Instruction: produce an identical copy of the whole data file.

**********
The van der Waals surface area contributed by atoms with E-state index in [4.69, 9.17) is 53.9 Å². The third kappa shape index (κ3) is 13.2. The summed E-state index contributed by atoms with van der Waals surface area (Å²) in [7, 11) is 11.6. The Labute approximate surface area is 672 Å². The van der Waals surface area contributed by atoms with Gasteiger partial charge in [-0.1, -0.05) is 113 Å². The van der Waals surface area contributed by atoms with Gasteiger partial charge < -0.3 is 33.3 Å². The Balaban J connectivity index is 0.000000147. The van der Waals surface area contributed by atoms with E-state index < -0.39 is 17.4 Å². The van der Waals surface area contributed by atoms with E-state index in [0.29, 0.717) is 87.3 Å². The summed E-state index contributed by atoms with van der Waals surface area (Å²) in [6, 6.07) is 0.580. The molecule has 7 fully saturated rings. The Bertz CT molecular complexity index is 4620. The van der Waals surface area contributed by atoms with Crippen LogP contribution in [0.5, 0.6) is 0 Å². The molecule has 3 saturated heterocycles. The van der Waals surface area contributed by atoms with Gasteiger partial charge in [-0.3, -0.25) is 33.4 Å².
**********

The van der Waals surface area contributed by atoms with E-state index in [4.69, 9.17) is 53.9 Å². The third kappa shape index (κ3) is 13.2. The summed E-state index contributed by atoms with van der Waals surface area (Å²) in [7, 11) is 11.6. The Labute approximate surface area is 672 Å². The van der Waals surface area contributed by atoms with Gasteiger partial charge in [-0.1, -0.05) is 113 Å². The van der Waals surface area contributed by atoms with Gasteiger partial charge < -0.3 is 33.3 Å². The Balaban J connectivity index is 0.000000147. The van der Waals surface area contributed by atoms with E-state index < -0.39 is 17.4 Å². The van der Waals surface area contributed by atoms with E-state index in [0.29, 0.717) is 87.3 Å². The summed E-state index contributed by atoms with van der Waals surface area (Å²) in [6, 6.07) is 0.580. The molecule has 7 fully saturated rings. The Bertz CT molecular complexity index is 4620. The van der Waals surface area contributed by atoms with Crippen LogP contribution in [0.5, 0.6) is 0 Å². The molecule has 3 saturated heterocycles. The van der Waals surface area contributed by atoms with Gasteiger partial charge in [-0.3, -0.25) is 33.4 Å².